So, I have finished my second act, one day ahead of schedule and now it's full-steam ahead until I type those two magic words... FADE OUT.
(Fade Out is a bit old-fashioned, but I also like eating soft-boiled eggs in antique egg cups. Humor me.)
My goal is to turn in my vomit draft to my trusted readers next week. I'll keep you posted. In the meantime, in order to get ready for our readers, let's discuss length and format.
A first draft can come in a little wonky in the length department - that's perfectly okay. Sometimes when you get to the end your script comes in a lean and mean 95 pages. Sometimes, you're at a heavy 125. I've had both. Neither is what you want to end up with after your next draft - but for the vomit draft - well done!
The goal in this rough, first draft is to finish. I highly recommend celebrating this moment. In this business the good times are very good, but they are also few and far between. To stay sane and out of rehab, I recommend commending yourself at every worthy occasion. Finishing your first draft is one of these moments. I try to drink a glass of champagne, or go out for a nice meal. I will also take the weekend off.
Why? Because even though you've come a long way, the hard work has just begun. Writing is rewriting. There's a very small window of time between when you finish a draft and when the notes come pouring in. This is your time to relax and bask in the delusion that the script's perfect and you are a genius. That window will slam closed on your fingers soon enough. But, for now... Enjoy.
Eventually you'll want your finished product to come in around 110 pages. Before the e-reader became the reading device of choice, there was a thickness by which screenplays were judged. As a former development executive, I'll admit "thick scripts" often went to the bottom of the read pile. I wonder now if people scan to the end of their pdf files to see what the total page count comes in at?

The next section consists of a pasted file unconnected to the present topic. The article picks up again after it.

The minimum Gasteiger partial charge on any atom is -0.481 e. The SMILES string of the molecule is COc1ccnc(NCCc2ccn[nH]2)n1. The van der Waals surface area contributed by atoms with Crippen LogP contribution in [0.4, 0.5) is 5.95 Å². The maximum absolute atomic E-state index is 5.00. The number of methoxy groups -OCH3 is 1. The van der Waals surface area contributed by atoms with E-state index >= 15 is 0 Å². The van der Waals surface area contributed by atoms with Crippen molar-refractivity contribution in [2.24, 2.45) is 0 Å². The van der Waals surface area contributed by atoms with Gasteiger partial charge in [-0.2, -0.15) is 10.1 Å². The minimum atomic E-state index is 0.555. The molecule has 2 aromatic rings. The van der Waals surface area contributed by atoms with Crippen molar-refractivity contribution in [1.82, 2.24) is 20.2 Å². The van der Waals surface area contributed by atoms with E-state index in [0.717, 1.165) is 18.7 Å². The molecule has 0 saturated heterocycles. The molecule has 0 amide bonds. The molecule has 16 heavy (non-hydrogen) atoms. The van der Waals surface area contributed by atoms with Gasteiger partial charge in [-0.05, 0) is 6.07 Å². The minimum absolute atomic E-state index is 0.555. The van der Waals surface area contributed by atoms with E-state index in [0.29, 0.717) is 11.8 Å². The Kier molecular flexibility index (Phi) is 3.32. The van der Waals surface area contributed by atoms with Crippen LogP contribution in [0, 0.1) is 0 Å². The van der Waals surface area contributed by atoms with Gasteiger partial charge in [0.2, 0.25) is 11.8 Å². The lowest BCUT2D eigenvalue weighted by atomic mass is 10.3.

Just to be safe, try to hit 110.
Reading on a computer screen is here to stay - so I recommend reading your own script off the computer, too. (In addition to printing out pages and marking them up with ink.) Because the look of a script - how it meets the readers eye - is important.
Here's a quick list of what to do to make your script look right.
1. If you are a beginner, get your hands on some screenplays and check out their format. A script in Germany will look a lot different from a script in Hollywood - so imitate the market you're trying to sell to. (TV scripts are another ball of wax - but the same rules apply. If you are writing a single camera comedy - get a copy of a similar show. Etc.)
There are great resources online - but also the WGA library and the Academy Library have fantastic collections if you happen to be in Los Angeles. If not, there's a great on-line site where you can download all manner of scripts called Drew's Script-o-Rama.
2. Don't leave a word dangling by itself, forcing the sentence onto a second line.
There are a million ways to say the same thing, so pick one that won't leave one word stranded. Less is always more. Readers hate to read. Remember that. Readers love to be swept up in your story, make them forget they are reading. Then, they'll love you.
Paragraphs in screenplays should never be longer than five sentences. You might notice that most of this blog is chopped up into paragraphs of five sentences or less. Old habits die hard.
3. Don't overwrite your description. I am WAY guilty of this. Save it for your novel. If you have to explain what your character is thinking or feeling in the action - then you need to rewrite that scene. Find a way to show it. And I don't mean have your character talk to herself or a goat (which I just did yesterday in my own script). I'll fix it, don't worry. This is the vomit draft!
4. You don't have to use proper grammar if your style choice really drives your point home. But, too much of a gimmick really gets annoying, beware.